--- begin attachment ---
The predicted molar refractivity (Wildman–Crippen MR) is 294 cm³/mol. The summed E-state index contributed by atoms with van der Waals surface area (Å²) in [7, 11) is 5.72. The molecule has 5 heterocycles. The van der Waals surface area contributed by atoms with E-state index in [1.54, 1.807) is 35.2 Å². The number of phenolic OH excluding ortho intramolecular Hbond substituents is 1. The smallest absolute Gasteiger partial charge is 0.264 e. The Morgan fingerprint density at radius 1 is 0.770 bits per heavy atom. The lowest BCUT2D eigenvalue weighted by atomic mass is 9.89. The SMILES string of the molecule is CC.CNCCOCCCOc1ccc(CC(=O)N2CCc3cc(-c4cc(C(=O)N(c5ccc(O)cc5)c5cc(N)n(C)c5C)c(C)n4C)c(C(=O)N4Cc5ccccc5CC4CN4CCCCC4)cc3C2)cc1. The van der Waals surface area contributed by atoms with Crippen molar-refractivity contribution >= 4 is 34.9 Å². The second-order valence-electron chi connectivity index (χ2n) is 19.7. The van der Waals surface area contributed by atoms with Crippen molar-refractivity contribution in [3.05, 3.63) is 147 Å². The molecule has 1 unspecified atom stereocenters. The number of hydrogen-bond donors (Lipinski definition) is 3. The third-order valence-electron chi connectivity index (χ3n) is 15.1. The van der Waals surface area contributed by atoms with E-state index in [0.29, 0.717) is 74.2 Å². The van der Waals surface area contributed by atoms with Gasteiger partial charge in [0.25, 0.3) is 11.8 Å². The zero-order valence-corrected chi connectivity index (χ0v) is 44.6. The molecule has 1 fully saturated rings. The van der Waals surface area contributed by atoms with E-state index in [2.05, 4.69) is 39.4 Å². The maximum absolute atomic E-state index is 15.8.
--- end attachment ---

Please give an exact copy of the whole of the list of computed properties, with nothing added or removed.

The predicted molar refractivity (Wildman–Crippen MR) is 294 cm³/mol. The summed E-state index contributed by atoms with van der Waals surface area (Å²) in [7, 11) is 5.72. The molecule has 5 heterocycles. The van der Waals surface area contributed by atoms with E-state index in [1.54, 1.807) is 35.2 Å². The number of phenolic OH excluding ortho intramolecular Hbond substituents is 1. The smallest absolute Gasteiger partial charge is 0.264 e. The Morgan fingerprint density at radius 1 is 0.770 bits per heavy atom. The lowest BCUT2D eigenvalue weighted by atomic mass is 9.89. The SMILES string of the molecule is CC.CNCCOCCCOc1ccc(CC(=O)N2CCc3cc(-c4cc(C(=O)N(c5ccc(O)cc5)c5cc(N)n(C)c5C)c(C)n4C)c(C(=O)N4Cc5ccccc5CC4CN4CCCCC4)cc3C2)cc1. The van der Waals surface area contributed by atoms with Crippen molar-refractivity contribution >= 4 is 34.9 Å². The second-order valence-electron chi connectivity index (χ2n) is 19.7. The van der Waals surface area contributed by atoms with Crippen molar-refractivity contribution in [3.05, 3.63) is 147 Å². The molecule has 1 unspecified atom stereocenters. The number of hydrogen-bond donors (Lipinski definition) is 3. The third-order valence-electron chi connectivity index (χ3n) is 15.1. The van der Waals surface area contributed by atoms with E-state index in [0.29, 0.717) is 74.2 Å². The van der Waals surface area contributed by atoms with Gasteiger partial charge in [0.25, 0.3) is 11.8 Å². The zero-order valence-corrected chi connectivity index (χ0v) is 44.6. The molecule has 1 fully saturated rings. The van der Waals surface area contributed by atoms with E-state index in [2.05, 4.69) is 39.4 Å². The maximum absolute atomic E-state index is 15.8.